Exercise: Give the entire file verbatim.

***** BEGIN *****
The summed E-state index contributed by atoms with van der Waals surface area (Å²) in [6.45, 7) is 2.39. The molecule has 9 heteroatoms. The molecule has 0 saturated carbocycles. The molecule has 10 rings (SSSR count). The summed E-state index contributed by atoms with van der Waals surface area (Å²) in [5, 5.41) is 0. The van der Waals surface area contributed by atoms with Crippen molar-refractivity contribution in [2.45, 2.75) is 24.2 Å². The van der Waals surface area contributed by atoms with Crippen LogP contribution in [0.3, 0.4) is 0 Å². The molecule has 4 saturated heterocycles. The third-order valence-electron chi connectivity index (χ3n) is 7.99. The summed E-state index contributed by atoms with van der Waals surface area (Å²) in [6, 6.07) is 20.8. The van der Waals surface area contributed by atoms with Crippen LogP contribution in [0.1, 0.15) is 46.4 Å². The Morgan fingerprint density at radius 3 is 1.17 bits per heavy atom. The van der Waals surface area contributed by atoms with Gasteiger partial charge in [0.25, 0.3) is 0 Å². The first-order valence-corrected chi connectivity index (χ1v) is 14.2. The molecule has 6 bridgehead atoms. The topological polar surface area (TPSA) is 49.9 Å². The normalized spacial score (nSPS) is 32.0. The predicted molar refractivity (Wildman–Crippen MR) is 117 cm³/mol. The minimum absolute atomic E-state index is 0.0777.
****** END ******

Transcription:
The summed E-state index contributed by atoms with van der Waals surface area (Å²) in [6.45, 7) is 2.39. The molecule has 9 heteroatoms. The molecule has 0 saturated carbocycles. The molecule has 10 rings (SSSR count). The summed E-state index contributed by atoms with van der Waals surface area (Å²) in [5, 5.41) is 0. The van der Waals surface area contributed by atoms with Crippen molar-refractivity contribution in [2.45, 2.75) is 24.2 Å². The van der Waals surface area contributed by atoms with Crippen LogP contribution in [0.3, 0.4) is 0 Å². The molecule has 4 saturated heterocycles. The third-order valence-electron chi connectivity index (χ3n) is 7.99. The summed E-state index contributed by atoms with van der Waals surface area (Å²) in [6, 6.07) is 20.8. The van der Waals surface area contributed by atoms with Crippen LogP contribution in [0.1, 0.15) is 46.4 Å². The Morgan fingerprint density at radius 3 is 1.17 bits per heavy atom. The van der Waals surface area contributed by atoms with Gasteiger partial charge in [0.25, 0.3) is 0 Å². The first-order valence-corrected chi connectivity index (χ1v) is 14.2. The molecule has 6 bridgehead atoms. The topological polar surface area (TPSA) is 49.9 Å². The normalized spacial score (nSPS) is 32.0. The predicted molar refractivity (Wildman–Crippen MR) is 117 cm³/mol. The minimum absolute atomic E-state index is 0.0777.